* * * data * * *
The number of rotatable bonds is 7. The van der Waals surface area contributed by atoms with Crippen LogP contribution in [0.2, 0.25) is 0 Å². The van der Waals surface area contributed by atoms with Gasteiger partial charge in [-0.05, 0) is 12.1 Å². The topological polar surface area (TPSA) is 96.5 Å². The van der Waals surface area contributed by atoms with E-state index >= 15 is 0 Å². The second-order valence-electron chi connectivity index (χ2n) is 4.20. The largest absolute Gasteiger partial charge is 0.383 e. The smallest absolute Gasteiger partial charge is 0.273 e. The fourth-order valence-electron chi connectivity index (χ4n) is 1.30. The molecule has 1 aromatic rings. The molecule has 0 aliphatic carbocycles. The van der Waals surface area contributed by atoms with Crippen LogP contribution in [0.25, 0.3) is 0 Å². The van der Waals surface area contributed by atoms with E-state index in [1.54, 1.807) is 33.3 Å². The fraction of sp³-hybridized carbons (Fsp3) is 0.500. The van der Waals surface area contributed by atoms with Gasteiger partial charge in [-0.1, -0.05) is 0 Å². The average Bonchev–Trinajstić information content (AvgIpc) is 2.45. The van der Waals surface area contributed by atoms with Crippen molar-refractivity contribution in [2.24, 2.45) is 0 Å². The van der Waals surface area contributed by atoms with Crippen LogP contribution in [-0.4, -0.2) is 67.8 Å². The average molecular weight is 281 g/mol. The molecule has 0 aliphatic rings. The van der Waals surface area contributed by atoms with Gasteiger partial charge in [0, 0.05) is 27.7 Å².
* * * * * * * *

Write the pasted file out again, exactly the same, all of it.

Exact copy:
The number of rotatable bonds is 7. The van der Waals surface area contributed by atoms with Crippen LogP contribution in [0.2, 0.25) is 0 Å². The van der Waals surface area contributed by atoms with Gasteiger partial charge in [-0.05, 0) is 12.1 Å². The topological polar surface area (TPSA) is 96.5 Å². The van der Waals surface area contributed by atoms with E-state index >= 15 is 0 Å². The second-order valence-electron chi connectivity index (χ2n) is 4.20. The largest absolute Gasteiger partial charge is 0.383 e. The smallest absolute Gasteiger partial charge is 0.273 e. The fourth-order valence-electron chi connectivity index (χ4n) is 1.30. The molecule has 1 aromatic rings. The molecule has 0 aliphatic carbocycles. The van der Waals surface area contributed by atoms with Crippen LogP contribution in [0.25, 0.3) is 0 Å². The van der Waals surface area contributed by atoms with E-state index in [1.54, 1.807) is 33.3 Å². The fraction of sp³-hybridized carbons (Fsp3) is 0.500. The van der Waals surface area contributed by atoms with Gasteiger partial charge in [-0.1, -0.05) is 0 Å². The average Bonchev–Trinajstić information content (AvgIpc) is 2.45. The van der Waals surface area contributed by atoms with Crippen molar-refractivity contribution in [2.24, 2.45) is 0 Å². The van der Waals surface area contributed by atoms with Crippen LogP contribution in [-0.4, -0.2) is 67.8 Å². The average molecular weight is 281 g/mol. The molecule has 0 aliphatic rings. The van der Waals surface area contributed by atoms with Gasteiger partial charge in [0, 0.05) is 27.7 Å².